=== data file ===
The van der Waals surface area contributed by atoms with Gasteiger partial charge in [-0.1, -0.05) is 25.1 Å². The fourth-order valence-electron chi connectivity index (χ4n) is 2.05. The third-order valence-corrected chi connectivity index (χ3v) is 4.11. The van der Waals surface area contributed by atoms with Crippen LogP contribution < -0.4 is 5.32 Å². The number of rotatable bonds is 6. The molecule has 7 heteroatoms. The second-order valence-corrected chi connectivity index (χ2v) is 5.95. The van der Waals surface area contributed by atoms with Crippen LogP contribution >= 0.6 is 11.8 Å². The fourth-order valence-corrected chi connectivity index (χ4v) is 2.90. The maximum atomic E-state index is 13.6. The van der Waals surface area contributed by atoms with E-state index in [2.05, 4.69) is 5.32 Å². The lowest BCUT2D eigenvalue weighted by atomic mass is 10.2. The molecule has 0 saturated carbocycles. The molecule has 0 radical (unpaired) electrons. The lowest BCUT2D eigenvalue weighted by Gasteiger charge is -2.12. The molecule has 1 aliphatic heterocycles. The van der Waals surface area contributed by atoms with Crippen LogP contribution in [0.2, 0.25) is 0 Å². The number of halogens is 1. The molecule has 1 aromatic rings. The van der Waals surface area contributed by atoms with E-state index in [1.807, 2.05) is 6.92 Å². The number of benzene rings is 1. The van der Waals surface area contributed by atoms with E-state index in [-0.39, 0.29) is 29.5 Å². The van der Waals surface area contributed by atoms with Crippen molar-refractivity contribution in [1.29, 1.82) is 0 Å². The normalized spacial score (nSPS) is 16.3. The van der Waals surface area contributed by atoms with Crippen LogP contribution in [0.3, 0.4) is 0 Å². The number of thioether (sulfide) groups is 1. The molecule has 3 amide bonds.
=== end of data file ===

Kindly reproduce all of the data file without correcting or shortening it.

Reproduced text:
The van der Waals surface area contributed by atoms with Gasteiger partial charge in [-0.1, -0.05) is 25.1 Å². The fourth-order valence-electron chi connectivity index (χ4n) is 2.05. The third-order valence-corrected chi connectivity index (χ3v) is 4.11. The van der Waals surface area contributed by atoms with Crippen LogP contribution < -0.4 is 5.32 Å². The number of rotatable bonds is 6. The molecule has 7 heteroatoms. The second-order valence-corrected chi connectivity index (χ2v) is 5.95. The van der Waals surface area contributed by atoms with Crippen LogP contribution >= 0.6 is 11.8 Å². The fourth-order valence-corrected chi connectivity index (χ4v) is 2.90. The maximum atomic E-state index is 13.6. The van der Waals surface area contributed by atoms with E-state index in [2.05, 4.69) is 5.32 Å². The lowest BCUT2D eigenvalue weighted by atomic mass is 10.2. The molecule has 0 saturated carbocycles. The molecule has 0 radical (unpaired) electrons. The lowest BCUT2D eigenvalue weighted by Gasteiger charge is -2.12. The molecule has 1 aliphatic heterocycles. The van der Waals surface area contributed by atoms with Crippen LogP contribution in [0.2, 0.25) is 0 Å². The number of halogens is 1. The molecule has 1 aromatic rings. The van der Waals surface area contributed by atoms with E-state index in [1.807, 2.05) is 6.92 Å². The number of benzene rings is 1. The van der Waals surface area contributed by atoms with E-state index in [-0.39, 0.29) is 29.5 Å². The van der Waals surface area contributed by atoms with Crippen molar-refractivity contribution in [1.29, 1.82) is 0 Å². The normalized spacial score (nSPS) is 16.3. The van der Waals surface area contributed by atoms with Crippen LogP contribution in [0.3, 0.4) is 0 Å². The number of thioether (sulfide) groups is 1. The molecule has 3 amide bonds.